Tool’s “Cesaro Summability” opens with the sound of a newborn crying. Then, for the span of one minute, a loop of white noise plays. The song’s title derives from a mathematical method of assigning a sum value to an infinite series. For someone with a journalism major and an English minor, this song seems to naturally repel me. But for the Tool fans who are bent on dissecting all of Ænima‘s meanings, this site is the closest I can come to describing the term. Good luck.
Running at under two minutes, “Cesaro Summability” can be at least applauded for being wildly experimental, but knowing when to make its exit. The same can’t be said for “(-) Ions”. And while “Cesaro Summability” has been described as a “filler” track by some fans, I can’t wholly agree. To be a filler track, it needs to be almost indistinguishable from other tracks on an album. It also implies the album would not lose any of its impact (and in some cases, may actually be stronger) if it was left on the cutting room floor. Say what you want about “Cesaro Summability”, if you’re a fan of the band, you can recognize the song. Even if that means referring to it as “the baby song”.
”Ænima”, like “Forty Six & Two”, is Tool bringing all of the themes of its second LP into one song. Maynard James Keenan spent months constructing the lyrics, and for what it’s worth, the track netted Tool a Grammy. The song is drawn partly from a Bill Hicks routine and seemingly from one of Travis Bickle’s rants from the film Taxi Driver. But instead of Bickle’s wish for a cleansing “rain” to wipe the vermin from the streets of New York City, Keenan is singing about “The Big One” sending self-help obsessed neurotics, wannabe gangsters, and cellphone-toting Hollywood execs into the sea.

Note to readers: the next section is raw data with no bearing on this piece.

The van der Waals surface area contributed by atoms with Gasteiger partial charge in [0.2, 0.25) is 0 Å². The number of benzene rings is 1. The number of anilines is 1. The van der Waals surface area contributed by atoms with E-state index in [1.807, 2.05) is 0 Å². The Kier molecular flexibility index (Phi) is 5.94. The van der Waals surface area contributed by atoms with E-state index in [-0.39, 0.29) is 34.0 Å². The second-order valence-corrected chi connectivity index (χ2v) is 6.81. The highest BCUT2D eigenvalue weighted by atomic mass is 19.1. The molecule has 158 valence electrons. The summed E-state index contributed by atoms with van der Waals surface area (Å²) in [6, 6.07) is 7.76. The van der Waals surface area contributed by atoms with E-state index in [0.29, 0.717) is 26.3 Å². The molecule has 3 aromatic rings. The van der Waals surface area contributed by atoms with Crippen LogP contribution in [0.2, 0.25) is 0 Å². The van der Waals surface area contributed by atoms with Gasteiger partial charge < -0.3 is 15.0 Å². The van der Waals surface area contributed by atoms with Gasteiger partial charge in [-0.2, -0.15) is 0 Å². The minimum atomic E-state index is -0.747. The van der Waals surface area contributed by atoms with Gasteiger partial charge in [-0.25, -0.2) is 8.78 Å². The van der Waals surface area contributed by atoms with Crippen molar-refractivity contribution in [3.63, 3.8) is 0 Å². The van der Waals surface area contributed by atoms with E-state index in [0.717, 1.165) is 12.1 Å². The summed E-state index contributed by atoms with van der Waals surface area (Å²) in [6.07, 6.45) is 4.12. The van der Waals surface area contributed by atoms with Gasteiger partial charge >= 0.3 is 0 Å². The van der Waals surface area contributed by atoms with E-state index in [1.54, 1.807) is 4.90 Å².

The opening riff is one of the most recognized riffs in Tool’s catalog. Adam Jones’ sterile, stabbing guitar playing is offset by Danny Carey’s seismic drumming. Like the best tracks on Ænima, the song highlights all of the band’s strengths in the most straightforward of ways. Unlike “Cesaro Summability”, you don’t need a math degree to get what Keenan is talking about on “Ænima”. “Fret for your latte and / Fret for your hairpiece and / Fret for your lawsuit and / Fret for your Prozac and / Fret for your pilot”, Keenan sings delicately while urging the much stereotyped Los Angeles types to “learn to swim”.
Unfortunately, even for Tool, apocalyptic prose can be pretty boring. With the exception of a few creative lines (see “One great big festering neon distraction”), “Ænima”‘s biggest weakness is its well-worn target of shallow materialism. Even the central lesson of the song “try and read between the lines” sounds like a rushed, lazy conclusion. As brute catharsis, “Ænima” ranks up there some of Slayer’s most brutal attacks. But as a song that’s supposed to be one of the final statements on a wildly ambitious album, Tool has proven it’s capable of more.